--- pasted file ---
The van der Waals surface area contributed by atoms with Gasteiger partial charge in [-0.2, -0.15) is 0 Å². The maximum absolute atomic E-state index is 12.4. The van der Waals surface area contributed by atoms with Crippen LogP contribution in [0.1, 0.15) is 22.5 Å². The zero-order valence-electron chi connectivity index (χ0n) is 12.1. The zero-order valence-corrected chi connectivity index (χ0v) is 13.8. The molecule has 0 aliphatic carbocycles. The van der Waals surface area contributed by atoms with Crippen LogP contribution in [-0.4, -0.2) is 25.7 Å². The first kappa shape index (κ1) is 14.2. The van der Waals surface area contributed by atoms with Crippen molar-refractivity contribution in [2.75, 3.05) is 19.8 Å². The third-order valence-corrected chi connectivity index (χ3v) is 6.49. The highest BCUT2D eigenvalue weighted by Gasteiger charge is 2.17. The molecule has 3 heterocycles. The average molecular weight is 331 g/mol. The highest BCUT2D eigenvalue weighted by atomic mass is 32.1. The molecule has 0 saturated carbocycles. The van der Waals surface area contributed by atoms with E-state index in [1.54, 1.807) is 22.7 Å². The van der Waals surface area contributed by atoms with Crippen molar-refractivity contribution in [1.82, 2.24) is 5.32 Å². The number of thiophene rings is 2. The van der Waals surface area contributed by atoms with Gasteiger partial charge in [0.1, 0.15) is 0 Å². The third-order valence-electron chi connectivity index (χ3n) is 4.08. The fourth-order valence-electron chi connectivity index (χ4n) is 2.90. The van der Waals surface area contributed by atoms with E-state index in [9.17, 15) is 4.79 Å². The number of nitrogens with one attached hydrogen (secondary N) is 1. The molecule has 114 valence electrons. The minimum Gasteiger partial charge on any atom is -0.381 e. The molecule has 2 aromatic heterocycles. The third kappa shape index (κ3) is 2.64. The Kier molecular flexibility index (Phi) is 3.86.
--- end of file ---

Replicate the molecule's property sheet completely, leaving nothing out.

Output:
The van der Waals surface area contributed by atoms with Gasteiger partial charge in [-0.2, -0.15) is 0 Å². The maximum absolute atomic E-state index is 12.4. The van der Waals surface area contributed by atoms with Crippen LogP contribution in [0.1, 0.15) is 22.5 Å². The zero-order valence-electron chi connectivity index (χ0n) is 12.1. The zero-order valence-corrected chi connectivity index (χ0v) is 13.8. The molecule has 0 aliphatic carbocycles. The van der Waals surface area contributed by atoms with Crippen LogP contribution in [-0.4, -0.2) is 25.7 Å². The first kappa shape index (κ1) is 14.2. The van der Waals surface area contributed by atoms with Crippen molar-refractivity contribution in [2.75, 3.05) is 19.8 Å². The third-order valence-corrected chi connectivity index (χ3v) is 6.49. The highest BCUT2D eigenvalue weighted by Gasteiger charge is 2.17. The molecule has 3 heterocycles. The average molecular weight is 331 g/mol. The highest BCUT2D eigenvalue weighted by atomic mass is 32.1. The molecule has 0 saturated carbocycles. The van der Waals surface area contributed by atoms with E-state index in [1.54, 1.807) is 22.7 Å². The van der Waals surface area contributed by atoms with Crippen molar-refractivity contribution in [1.82, 2.24) is 5.32 Å². The number of thiophene rings is 2. The van der Waals surface area contributed by atoms with Gasteiger partial charge in [0.1, 0.15) is 0 Å². The third-order valence-electron chi connectivity index (χ3n) is 4.08. The fourth-order valence-electron chi connectivity index (χ4n) is 2.90. The van der Waals surface area contributed by atoms with E-state index in [9.17, 15) is 4.79 Å². The number of nitrogens with one attached hydrogen (secondary N) is 1. The molecule has 114 valence electrons. The minimum Gasteiger partial charge on any atom is -0.381 e. The molecule has 2 aromatic heterocycles. The third kappa shape index (κ3) is 2.64. The Kier molecular flexibility index (Phi) is 3.86.